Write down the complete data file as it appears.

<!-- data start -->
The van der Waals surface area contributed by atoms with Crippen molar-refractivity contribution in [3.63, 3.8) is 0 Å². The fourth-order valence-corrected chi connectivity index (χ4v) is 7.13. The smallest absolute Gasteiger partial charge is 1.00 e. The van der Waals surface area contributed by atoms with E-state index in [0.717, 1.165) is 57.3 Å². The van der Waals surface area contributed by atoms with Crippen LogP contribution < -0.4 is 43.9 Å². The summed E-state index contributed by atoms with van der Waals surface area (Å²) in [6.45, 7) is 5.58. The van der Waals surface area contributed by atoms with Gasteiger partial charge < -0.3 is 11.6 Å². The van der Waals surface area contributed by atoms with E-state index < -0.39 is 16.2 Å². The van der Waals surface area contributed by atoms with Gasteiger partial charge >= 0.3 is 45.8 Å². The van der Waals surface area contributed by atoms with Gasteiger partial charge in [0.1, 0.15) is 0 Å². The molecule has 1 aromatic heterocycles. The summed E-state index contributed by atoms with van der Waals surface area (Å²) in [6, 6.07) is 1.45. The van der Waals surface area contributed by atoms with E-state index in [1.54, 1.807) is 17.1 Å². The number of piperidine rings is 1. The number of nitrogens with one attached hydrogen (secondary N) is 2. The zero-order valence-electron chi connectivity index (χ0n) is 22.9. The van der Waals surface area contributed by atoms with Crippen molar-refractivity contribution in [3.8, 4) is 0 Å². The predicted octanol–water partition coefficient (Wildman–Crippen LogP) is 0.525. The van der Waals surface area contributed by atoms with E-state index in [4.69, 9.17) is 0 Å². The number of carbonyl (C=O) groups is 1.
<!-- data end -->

The van der Waals surface area contributed by atoms with Crippen molar-refractivity contribution in [3.63, 3.8) is 0 Å². The fourth-order valence-corrected chi connectivity index (χ4v) is 7.13. The smallest absolute Gasteiger partial charge is 1.00 e. The van der Waals surface area contributed by atoms with E-state index in [0.717, 1.165) is 57.3 Å². The van der Waals surface area contributed by atoms with Crippen LogP contribution < -0.4 is 43.9 Å². The summed E-state index contributed by atoms with van der Waals surface area (Å²) in [6.45, 7) is 5.58. The van der Waals surface area contributed by atoms with Gasteiger partial charge < -0.3 is 11.6 Å². The van der Waals surface area contributed by atoms with E-state index < -0.39 is 16.2 Å². The van der Waals surface area contributed by atoms with Gasteiger partial charge >= 0.3 is 45.8 Å². The van der Waals surface area contributed by atoms with Gasteiger partial charge in [0.1, 0.15) is 0 Å². The molecule has 1 aromatic heterocycles. The summed E-state index contributed by atoms with van der Waals surface area (Å²) in [6, 6.07) is 1.45. The van der Waals surface area contributed by atoms with E-state index in [1.54, 1.807) is 17.1 Å². The number of piperidine rings is 1. The number of nitrogens with one attached hydrogen (secondary N) is 2. The zero-order valence-electron chi connectivity index (χ0n) is 22.9. The van der Waals surface area contributed by atoms with Crippen molar-refractivity contribution in [3.8, 4) is 0 Å². The predicted octanol–water partition coefficient (Wildman–Crippen LogP) is 0.525. The van der Waals surface area contributed by atoms with E-state index in [4.69, 9.17) is 0 Å². The number of carbonyl (C=O) groups is 1.